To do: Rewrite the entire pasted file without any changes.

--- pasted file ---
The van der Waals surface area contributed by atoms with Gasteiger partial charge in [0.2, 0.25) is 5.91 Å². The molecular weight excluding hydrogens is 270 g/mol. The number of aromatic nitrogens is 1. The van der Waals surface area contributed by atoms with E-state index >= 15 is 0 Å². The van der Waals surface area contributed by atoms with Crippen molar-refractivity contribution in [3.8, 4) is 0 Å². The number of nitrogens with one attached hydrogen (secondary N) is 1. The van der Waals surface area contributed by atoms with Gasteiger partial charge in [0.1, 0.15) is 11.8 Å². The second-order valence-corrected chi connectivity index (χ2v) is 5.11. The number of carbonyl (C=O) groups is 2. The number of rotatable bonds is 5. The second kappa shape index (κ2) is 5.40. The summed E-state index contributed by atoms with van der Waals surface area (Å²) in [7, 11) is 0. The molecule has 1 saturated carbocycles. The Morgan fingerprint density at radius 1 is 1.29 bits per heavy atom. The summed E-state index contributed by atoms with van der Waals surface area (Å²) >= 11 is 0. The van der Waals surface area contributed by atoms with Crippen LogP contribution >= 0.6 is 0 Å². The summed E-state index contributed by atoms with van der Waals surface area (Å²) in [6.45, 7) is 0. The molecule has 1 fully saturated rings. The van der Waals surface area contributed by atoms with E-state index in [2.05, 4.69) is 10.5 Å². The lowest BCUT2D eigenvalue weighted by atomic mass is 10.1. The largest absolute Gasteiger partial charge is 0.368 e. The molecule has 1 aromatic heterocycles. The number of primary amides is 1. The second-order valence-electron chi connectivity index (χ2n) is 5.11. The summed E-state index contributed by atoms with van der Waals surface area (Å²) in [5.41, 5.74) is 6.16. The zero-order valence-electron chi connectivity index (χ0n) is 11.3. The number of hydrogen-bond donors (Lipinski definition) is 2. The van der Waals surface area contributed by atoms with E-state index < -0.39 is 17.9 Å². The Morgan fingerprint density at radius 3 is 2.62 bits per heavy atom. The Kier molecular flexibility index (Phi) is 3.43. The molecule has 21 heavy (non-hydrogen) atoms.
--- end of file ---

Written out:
The van der Waals surface area contributed by atoms with Gasteiger partial charge in [0.2, 0.25) is 5.91 Å². The molecular weight excluding hydrogens is 270 g/mol. The number of aromatic nitrogens is 1. The van der Waals surface area contributed by atoms with E-state index >= 15 is 0 Å². The van der Waals surface area contributed by atoms with Crippen molar-refractivity contribution in [3.8, 4) is 0 Å². The number of nitrogens with one attached hydrogen (secondary N) is 1. The van der Waals surface area contributed by atoms with Gasteiger partial charge in [0.1, 0.15) is 11.8 Å². The second-order valence-corrected chi connectivity index (χ2v) is 5.11. The number of carbonyl (C=O) groups is 2. The number of rotatable bonds is 5. The second kappa shape index (κ2) is 5.40. The summed E-state index contributed by atoms with van der Waals surface area (Å²) in [7, 11) is 0. The molecule has 1 saturated carbocycles. The Morgan fingerprint density at radius 1 is 1.29 bits per heavy atom. The summed E-state index contributed by atoms with van der Waals surface area (Å²) >= 11 is 0. The van der Waals surface area contributed by atoms with Crippen LogP contribution >= 0.6 is 0 Å². The summed E-state index contributed by atoms with van der Waals surface area (Å²) in [6.45, 7) is 0. The molecule has 1 fully saturated rings. The van der Waals surface area contributed by atoms with E-state index in [2.05, 4.69) is 10.5 Å². The lowest BCUT2D eigenvalue weighted by atomic mass is 10.1. The largest absolute Gasteiger partial charge is 0.368 e. The molecule has 1 aromatic heterocycles. The number of primary amides is 1. The second-order valence-electron chi connectivity index (χ2n) is 5.11. The summed E-state index contributed by atoms with van der Waals surface area (Å²) in [5.41, 5.74) is 6.16. The zero-order valence-electron chi connectivity index (χ0n) is 11.3. The number of hydrogen-bond donors (Lipinski definition) is 2. The van der Waals surface area contributed by atoms with E-state index < -0.39 is 17.9 Å². The Morgan fingerprint density at radius 3 is 2.62 bits per heavy atom. The Kier molecular flexibility index (Phi) is 3.43. The molecule has 21 heavy (non-hydrogen) atoms.